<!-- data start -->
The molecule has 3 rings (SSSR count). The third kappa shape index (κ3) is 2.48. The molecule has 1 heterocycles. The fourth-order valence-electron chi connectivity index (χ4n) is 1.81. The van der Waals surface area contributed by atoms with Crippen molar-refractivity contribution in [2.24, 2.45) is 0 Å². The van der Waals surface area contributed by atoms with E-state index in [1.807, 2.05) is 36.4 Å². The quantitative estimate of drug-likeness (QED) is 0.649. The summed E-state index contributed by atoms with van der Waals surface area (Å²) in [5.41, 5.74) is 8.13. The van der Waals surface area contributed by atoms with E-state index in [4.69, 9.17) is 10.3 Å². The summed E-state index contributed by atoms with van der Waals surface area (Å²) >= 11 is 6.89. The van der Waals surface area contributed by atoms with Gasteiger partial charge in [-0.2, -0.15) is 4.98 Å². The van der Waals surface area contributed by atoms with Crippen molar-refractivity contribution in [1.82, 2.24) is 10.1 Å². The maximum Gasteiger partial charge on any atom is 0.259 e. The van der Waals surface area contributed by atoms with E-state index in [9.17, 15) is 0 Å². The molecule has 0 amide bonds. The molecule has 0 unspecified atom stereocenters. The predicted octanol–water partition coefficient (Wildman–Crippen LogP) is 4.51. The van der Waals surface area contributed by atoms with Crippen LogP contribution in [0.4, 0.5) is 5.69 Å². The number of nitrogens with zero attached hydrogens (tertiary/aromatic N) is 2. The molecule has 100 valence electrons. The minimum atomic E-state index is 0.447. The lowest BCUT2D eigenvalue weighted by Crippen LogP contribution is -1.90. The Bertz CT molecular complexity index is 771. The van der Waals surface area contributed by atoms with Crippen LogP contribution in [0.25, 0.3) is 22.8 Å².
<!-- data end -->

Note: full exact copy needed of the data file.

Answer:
The molecule has 3 rings (SSSR count). The third kappa shape index (κ3) is 2.48. The molecule has 1 heterocycles. The fourth-order valence-electron chi connectivity index (χ4n) is 1.81. The van der Waals surface area contributed by atoms with Crippen molar-refractivity contribution in [2.24, 2.45) is 0 Å². The van der Waals surface area contributed by atoms with E-state index in [1.807, 2.05) is 36.4 Å². The quantitative estimate of drug-likeness (QED) is 0.649. The summed E-state index contributed by atoms with van der Waals surface area (Å²) in [5.41, 5.74) is 8.13. The van der Waals surface area contributed by atoms with E-state index in [4.69, 9.17) is 10.3 Å². The summed E-state index contributed by atoms with van der Waals surface area (Å²) >= 11 is 6.89. The van der Waals surface area contributed by atoms with Gasteiger partial charge in [-0.2, -0.15) is 4.98 Å². The van der Waals surface area contributed by atoms with Crippen molar-refractivity contribution in [1.82, 2.24) is 10.1 Å². The maximum Gasteiger partial charge on any atom is 0.259 e. The van der Waals surface area contributed by atoms with E-state index in [9.17, 15) is 0 Å². The molecule has 0 amide bonds. The molecule has 0 unspecified atom stereocenters. The predicted octanol–water partition coefficient (Wildman–Crippen LogP) is 4.51. The van der Waals surface area contributed by atoms with Crippen LogP contribution in [0.4, 0.5) is 5.69 Å². The number of nitrogens with zero attached hydrogens (tertiary/aromatic N) is 2. The molecule has 100 valence electrons. The minimum atomic E-state index is 0.447. The lowest BCUT2D eigenvalue weighted by Crippen LogP contribution is -1.90. The Bertz CT molecular complexity index is 771. The van der Waals surface area contributed by atoms with Crippen LogP contribution in [0.25, 0.3) is 22.8 Å².